Downy oat-grass is a perennial plant that typically grows to a height of around 50-100 cm. It has long, narrow leaves that are soft to the touch due to a fine layer of hairs that cover them. The plant's inflorescence consists of spikelets that are arranged in a panicle, which can be up to 25 cm long.

This grass is commonly found in meadows, pastures, and open woodlands, where it prefers well-drained soils that are rich in nutrients. It is also known to grow in rocky areas and on slopes.

Uses and Benefits

Downy oat-grass has several uses and benefits. It is often used as a forage for livestock, as it is highly palatable and provides good nutrition. Additionally, the plant's roots are known to help prevent soil erosion, making it a valuable component of land conservation efforts.

In traditional medicine, Downy oat-grass has been used to treat a variety of ailments. Its leaves and stems are known to have anti-inflammatory properties, and have been used to ease pain and reduce swelling. The plant's roots are also believed to have diuretic properties, and have been used to treat urinary tract infections.

In recent years, Downy oat-grass has gained attention for its potential as a biofuel crop. Studies have shown that it has a high energy content and can be easily converted into biofuels such as ethanol and butanol.

Conservation Status

While Downy oat-grass is not currently listed as endangered or threatened, it is still important to conserve and protect the plant. Habitat loss and degradation, as well as overgrazing by livestock, are the biggest threats to the species.

In order to conserve Downy oat-grass, it is important to protect its natural habitat and promote sustainable agricultural practices that minimize the impact on the plant and its ecosystem.

Ecological Role

Downy oat-grass is an important plant species in many ecosystems, playing a key role in soil stabilization and nutrient cycling. It is a source of food for many grazing animals, including deer, sheep, and cattle. Its roots help to anchor the soil, preventing erosion and promoting healthy soil structure.

Cultivation and Management

Downy oat-grass is a relatively easy plant to grow and manage. It can be propagated by seed or by dividing established clumps of the plant. It prefers well-drained soils and full sunlight, but can also tolerate partial shade.

In agricultural settings, it is often used as a forage crop for livestock, as it is highly palatable and provides good nutrition. It can be grazed or harvested for hay or silage. In conservation settings, it is often used to restore degraded or eroded soils.

Medicinal Properties

Downy oat-grass has been used in traditional medicine for centuries. Its leaves and stems are known to have anti-inflammatory properties, and have been used to ease pain and reduce swelling. The plant's roots are also believed to have diuretic properties, and have been used to treat urinary tract infections.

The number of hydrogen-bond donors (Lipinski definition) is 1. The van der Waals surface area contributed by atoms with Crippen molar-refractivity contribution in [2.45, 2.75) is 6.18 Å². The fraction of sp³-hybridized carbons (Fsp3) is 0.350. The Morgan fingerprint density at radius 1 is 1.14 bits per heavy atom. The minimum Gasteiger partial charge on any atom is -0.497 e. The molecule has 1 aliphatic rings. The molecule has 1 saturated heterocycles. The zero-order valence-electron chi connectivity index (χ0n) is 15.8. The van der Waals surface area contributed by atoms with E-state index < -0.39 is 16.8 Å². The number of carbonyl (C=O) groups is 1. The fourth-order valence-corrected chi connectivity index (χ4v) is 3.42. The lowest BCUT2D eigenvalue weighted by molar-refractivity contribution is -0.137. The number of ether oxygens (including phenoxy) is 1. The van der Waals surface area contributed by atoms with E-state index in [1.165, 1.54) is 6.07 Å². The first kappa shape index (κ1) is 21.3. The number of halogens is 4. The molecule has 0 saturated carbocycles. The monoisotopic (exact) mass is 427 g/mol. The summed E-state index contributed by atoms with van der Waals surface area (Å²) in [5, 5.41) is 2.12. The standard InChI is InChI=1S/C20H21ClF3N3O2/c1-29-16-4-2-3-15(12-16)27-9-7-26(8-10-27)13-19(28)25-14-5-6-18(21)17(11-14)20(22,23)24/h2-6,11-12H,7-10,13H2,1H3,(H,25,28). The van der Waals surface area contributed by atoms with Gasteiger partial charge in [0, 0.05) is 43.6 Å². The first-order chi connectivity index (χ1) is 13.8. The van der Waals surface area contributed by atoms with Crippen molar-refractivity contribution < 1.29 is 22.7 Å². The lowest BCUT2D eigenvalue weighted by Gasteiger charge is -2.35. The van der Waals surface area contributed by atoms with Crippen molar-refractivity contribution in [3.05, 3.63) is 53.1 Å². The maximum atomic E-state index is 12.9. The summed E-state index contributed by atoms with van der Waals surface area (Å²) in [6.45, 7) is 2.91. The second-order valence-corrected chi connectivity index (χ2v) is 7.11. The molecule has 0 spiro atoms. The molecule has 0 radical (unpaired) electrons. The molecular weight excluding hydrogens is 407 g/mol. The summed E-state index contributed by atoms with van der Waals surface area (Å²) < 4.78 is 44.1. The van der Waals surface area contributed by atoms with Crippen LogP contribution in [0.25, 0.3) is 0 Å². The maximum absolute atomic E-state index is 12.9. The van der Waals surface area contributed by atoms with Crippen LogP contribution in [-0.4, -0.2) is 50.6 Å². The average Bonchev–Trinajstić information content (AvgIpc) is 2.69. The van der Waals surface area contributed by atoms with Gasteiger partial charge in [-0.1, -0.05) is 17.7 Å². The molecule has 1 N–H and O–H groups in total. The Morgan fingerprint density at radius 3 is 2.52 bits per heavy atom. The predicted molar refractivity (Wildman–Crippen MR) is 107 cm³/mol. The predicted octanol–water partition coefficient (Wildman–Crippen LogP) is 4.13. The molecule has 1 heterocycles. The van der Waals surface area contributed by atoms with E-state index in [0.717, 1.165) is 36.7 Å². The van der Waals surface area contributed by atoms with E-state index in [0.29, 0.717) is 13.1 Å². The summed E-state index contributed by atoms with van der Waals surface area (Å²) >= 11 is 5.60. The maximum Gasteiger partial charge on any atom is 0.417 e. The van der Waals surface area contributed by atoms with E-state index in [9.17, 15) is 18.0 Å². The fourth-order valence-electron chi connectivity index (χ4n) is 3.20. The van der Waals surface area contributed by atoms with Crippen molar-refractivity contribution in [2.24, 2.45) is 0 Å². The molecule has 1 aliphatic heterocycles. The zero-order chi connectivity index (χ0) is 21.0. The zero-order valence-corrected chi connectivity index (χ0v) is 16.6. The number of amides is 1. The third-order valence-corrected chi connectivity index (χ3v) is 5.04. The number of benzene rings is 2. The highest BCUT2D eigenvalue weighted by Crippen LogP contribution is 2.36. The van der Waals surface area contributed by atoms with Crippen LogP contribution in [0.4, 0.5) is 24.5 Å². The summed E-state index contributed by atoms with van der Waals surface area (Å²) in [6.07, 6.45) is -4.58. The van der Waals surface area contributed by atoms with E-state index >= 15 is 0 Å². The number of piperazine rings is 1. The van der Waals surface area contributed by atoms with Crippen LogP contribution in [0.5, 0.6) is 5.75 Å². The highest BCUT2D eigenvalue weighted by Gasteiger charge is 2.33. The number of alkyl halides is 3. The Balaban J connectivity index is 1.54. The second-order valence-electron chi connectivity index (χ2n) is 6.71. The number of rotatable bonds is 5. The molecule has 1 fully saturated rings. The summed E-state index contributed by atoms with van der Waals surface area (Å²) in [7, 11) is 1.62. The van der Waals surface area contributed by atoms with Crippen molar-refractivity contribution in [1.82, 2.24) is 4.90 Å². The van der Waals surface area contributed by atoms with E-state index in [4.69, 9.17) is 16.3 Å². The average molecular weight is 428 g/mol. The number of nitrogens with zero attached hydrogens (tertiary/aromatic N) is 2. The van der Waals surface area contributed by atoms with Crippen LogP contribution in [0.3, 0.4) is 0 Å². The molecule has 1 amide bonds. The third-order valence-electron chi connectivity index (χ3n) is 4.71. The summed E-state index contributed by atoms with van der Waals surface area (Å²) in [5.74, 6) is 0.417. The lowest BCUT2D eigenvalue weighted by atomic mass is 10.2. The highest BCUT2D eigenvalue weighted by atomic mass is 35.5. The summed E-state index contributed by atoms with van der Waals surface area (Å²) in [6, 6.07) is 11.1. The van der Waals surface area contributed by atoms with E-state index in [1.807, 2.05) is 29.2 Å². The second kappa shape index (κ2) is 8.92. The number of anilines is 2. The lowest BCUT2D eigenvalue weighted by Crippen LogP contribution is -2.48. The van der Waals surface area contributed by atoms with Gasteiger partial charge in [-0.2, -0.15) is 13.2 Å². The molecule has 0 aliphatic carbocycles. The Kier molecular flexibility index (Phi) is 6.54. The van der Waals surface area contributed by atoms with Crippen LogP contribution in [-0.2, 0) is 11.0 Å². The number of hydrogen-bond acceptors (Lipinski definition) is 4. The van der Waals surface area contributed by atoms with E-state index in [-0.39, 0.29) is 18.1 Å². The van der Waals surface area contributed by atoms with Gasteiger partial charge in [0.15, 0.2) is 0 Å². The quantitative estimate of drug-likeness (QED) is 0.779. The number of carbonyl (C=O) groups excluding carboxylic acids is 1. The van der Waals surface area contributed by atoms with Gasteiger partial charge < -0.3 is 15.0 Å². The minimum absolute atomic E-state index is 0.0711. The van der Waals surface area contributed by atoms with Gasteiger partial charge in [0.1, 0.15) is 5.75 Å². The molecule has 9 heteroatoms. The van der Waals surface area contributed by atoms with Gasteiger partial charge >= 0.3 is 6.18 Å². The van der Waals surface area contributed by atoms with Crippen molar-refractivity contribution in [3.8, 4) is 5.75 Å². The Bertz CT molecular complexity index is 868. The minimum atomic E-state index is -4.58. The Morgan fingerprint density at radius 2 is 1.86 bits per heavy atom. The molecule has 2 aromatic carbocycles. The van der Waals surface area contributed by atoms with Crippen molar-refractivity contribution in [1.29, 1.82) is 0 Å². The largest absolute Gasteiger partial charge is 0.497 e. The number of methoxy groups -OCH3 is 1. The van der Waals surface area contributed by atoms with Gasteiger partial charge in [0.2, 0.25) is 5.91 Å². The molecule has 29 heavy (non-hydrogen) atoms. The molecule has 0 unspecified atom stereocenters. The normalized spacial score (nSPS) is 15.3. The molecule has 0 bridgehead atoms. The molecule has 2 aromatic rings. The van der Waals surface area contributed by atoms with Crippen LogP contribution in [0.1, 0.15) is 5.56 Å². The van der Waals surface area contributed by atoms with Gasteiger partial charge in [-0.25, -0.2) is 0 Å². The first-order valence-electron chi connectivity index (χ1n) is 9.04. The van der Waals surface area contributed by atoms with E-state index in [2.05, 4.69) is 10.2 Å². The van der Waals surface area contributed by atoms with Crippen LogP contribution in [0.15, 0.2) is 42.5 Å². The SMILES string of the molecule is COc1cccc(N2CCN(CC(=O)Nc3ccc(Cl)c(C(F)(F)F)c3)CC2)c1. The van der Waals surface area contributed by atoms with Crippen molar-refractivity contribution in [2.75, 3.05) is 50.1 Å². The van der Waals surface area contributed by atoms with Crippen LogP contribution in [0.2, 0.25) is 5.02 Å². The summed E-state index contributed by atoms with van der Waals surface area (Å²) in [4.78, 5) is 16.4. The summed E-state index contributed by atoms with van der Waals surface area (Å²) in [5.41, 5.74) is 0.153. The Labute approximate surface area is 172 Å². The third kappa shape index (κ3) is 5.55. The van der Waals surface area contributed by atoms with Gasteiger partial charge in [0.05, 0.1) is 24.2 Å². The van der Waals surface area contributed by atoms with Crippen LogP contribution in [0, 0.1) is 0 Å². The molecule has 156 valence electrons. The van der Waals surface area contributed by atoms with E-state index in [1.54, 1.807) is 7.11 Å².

Recent research has also suggested that Downy oat-grass may have potential as a treatment for diabetes. Studies have shown that it may help to regulate blood sugar levels and improve insulin sensitivity.


Downy oat-grass can be propagated through seeds or by dividing established clumps. Seeds can be sown directly into the soil in the spring or fall, while division is best done in the spring or early fall. The plant prefers well-drained soil and full sun to partial shade.

Cultural Significance

In some cultures, Downy oat-grass has cultural and symbolic significance. In Finnish folklore, it is believed that Downy oat-grass can protect against evil spirits and bring good luck. In Norse mythology, the plant was associated with the god Thor and was said to provide protection and strength.

In modern times, Downy oat-grass is often used in landscaping and ornamental gardens for its soft, delicate appearance and easy maintenance.


Like many plant species, Downy oat-grass is threatened by habitat loss and degradation due to human activities such as agriculture, land development, and urbanization. Overgrazing by livestock can also be a threat to the plant, as it can reduce its population size and limit its ability to reproduce.

Conservation Efforts

Several conservation efforts are underway to protect and conserve Downy oat-grass and its habitat. In some areas, protected areas have been established to preserve the plant and its ecosystem. Additionally, sustainable agricultural practices are being promoted to minimize the impact of farming and grazing on the plant.

Research is also being conducted to better understand the plant's ecological role and medicinal properties, which may help to inform conservation and management efforts in the future.

Distribution Map

Reproduced by kind permission of the BSBI.